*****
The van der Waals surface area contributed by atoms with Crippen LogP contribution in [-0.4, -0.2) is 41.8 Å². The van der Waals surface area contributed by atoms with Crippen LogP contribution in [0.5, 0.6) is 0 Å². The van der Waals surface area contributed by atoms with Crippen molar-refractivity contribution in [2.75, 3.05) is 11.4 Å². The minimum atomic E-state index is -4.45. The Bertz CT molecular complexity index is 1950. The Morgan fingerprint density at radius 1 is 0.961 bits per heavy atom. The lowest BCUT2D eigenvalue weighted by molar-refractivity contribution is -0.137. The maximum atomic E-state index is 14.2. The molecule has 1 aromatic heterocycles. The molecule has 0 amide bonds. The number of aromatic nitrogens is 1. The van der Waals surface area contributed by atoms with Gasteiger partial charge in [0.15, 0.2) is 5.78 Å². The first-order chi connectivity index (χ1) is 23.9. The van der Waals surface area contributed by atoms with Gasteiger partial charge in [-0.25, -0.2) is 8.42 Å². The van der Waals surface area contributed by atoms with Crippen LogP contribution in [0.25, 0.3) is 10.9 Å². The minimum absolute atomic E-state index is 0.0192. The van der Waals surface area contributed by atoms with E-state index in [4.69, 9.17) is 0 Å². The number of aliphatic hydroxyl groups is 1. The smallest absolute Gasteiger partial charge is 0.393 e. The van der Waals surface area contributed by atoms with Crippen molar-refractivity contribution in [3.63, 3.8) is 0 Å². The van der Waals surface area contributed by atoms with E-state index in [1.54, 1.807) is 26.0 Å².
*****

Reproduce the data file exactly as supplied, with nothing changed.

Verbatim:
The van der Waals surface area contributed by atoms with Crippen LogP contribution in [-0.4, -0.2) is 41.8 Å². The van der Waals surface area contributed by atoms with Crippen LogP contribution in [0.5, 0.6) is 0 Å². The van der Waals surface area contributed by atoms with Crippen molar-refractivity contribution in [2.75, 3.05) is 11.4 Å². The minimum atomic E-state index is -4.45. The Bertz CT molecular complexity index is 1950. The Morgan fingerprint density at radius 1 is 0.961 bits per heavy atom. The lowest BCUT2D eigenvalue weighted by molar-refractivity contribution is -0.137. The maximum atomic E-state index is 14.2. The molecule has 1 aromatic heterocycles. The molecule has 0 amide bonds. The number of aromatic nitrogens is 1. The van der Waals surface area contributed by atoms with Gasteiger partial charge in [0.15, 0.2) is 5.78 Å². The first-order chi connectivity index (χ1) is 23.9. The van der Waals surface area contributed by atoms with Gasteiger partial charge in [-0.25, -0.2) is 8.42 Å². The van der Waals surface area contributed by atoms with Crippen LogP contribution in [0.25, 0.3) is 10.9 Å². The minimum absolute atomic E-state index is 0.0192. The van der Waals surface area contributed by atoms with E-state index in [4.69, 9.17) is 0 Å². The number of aliphatic hydroxyl groups is 1. The smallest absolute Gasteiger partial charge is 0.393 e. The van der Waals surface area contributed by atoms with Crippen molar-refractivity contribution in [3.63, 3.8) is 0 Å². The van der Waals surface area contributed by atoms with E-state index in [1.54, 1.807) is 26.0 Å².